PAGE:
The Tax Office said the new year brings an important time for tax professionals to address protection measures they have in place within their office – both in an online and real-world environment. This, it said, will help ensure business and client information doesn’t fall victim to both cyber and physical threats.
“The Australian Cyber Security Centre’s (ACSC) Essential Eight contains baseline mitigation strategies to protect your systems from common cyber threats,” the ATO said.
“You should also be aware of physical threats, because if your practice experiences a break-in, it may result in criminals stealing sensitive information to attempt tax-related fraud.”
To help ensure they have appropriate security standards in place, the ATO encouraged professionals to look to the ACSC’s checklist.
The checklist calls on professionals to review your physical security and consider installing alarms, surveillance cameras or additional locks for your premises; confirm previous employees’ access to your systems and premises is removed as soon as they leave your employment; and, secure portable devices that contain client information, like laptops and tablets.
Further, the checklist calls on professionals to check all computers and other devices have up-to-date security controls and software, and install any system updates straight away; lock computer screens and make sure no paperwork is left behind when you meet clients in public places; ensure records are destroyed using a secure record destruction service; and, minimise paper records and keep them in secure, locked cabinets or secure offsite storage.
“Encourage your clients to report any suspicious activity or communication in relation to their tax and super affairs to you and us as soon as practical,” the ATO continued.
“If you experience a break-in, report it to the police and contact us as soon as possible on 1800 467 033 between 8.00am and 6.00pm AEDT, Monday to Friday. Early contact enables us to help you apply measures to protect your business, staff and clients.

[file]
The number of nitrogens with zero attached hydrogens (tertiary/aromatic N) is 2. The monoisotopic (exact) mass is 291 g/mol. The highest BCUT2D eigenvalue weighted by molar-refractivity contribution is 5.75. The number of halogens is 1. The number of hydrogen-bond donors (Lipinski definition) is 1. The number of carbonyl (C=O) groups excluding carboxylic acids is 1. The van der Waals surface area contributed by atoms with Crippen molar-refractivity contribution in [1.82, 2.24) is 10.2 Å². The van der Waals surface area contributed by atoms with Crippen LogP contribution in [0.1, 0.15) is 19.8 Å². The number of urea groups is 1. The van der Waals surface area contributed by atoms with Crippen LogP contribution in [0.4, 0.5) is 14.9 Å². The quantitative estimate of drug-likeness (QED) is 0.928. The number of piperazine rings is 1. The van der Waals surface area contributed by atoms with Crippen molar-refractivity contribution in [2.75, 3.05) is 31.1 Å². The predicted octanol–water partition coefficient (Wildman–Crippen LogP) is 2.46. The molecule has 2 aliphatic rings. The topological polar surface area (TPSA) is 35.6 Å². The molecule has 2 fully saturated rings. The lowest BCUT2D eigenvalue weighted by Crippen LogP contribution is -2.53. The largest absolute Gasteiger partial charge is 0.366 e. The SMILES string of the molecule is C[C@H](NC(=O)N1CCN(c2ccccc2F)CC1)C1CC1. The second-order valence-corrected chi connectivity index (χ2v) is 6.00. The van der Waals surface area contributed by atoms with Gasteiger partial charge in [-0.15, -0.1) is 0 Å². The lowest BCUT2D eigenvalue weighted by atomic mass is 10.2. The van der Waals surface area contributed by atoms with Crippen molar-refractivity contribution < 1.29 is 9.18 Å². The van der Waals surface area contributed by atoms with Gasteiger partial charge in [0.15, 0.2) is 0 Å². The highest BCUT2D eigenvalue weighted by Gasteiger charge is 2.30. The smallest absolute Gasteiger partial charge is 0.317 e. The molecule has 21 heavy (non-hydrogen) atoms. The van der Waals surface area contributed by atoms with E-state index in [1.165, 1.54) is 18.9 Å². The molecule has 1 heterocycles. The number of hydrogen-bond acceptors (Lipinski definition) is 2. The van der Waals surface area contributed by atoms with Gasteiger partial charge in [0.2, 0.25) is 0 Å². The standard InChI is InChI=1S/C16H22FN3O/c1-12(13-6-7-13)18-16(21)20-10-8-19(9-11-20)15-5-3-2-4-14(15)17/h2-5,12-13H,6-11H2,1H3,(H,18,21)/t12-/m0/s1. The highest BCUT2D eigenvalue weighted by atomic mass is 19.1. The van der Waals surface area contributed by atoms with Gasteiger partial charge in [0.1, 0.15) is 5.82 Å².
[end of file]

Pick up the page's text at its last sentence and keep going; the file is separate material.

“Depending on the risk associated with the incident if there is a loss of client data, we may need to withdraw your access to our systems while the breach is remediated.
“You should also advise the Tax Practitioners Board when a breach has occurred, so they can advise you in relation to your obligations under the Code of Professional Conduct.”
Emma Ryan is the deputy head of content at Momentum Media and editor of the company's legal publication, Lawyers Weekly.
Emma has worked for Momentum Media since 2015 and has been responsible for breaking some of the biggest stories in corporate Australia. In addition, she has produced exclusive multimedia and event content related to the company's respective brands and audiences.
A journalist by training, Emma has spent her career connecting with key industry stakeholders across a variety of platforms, including online, podcast and radio. She graduated from Charles Sturt University with a Bachelor of Communications (Journalism).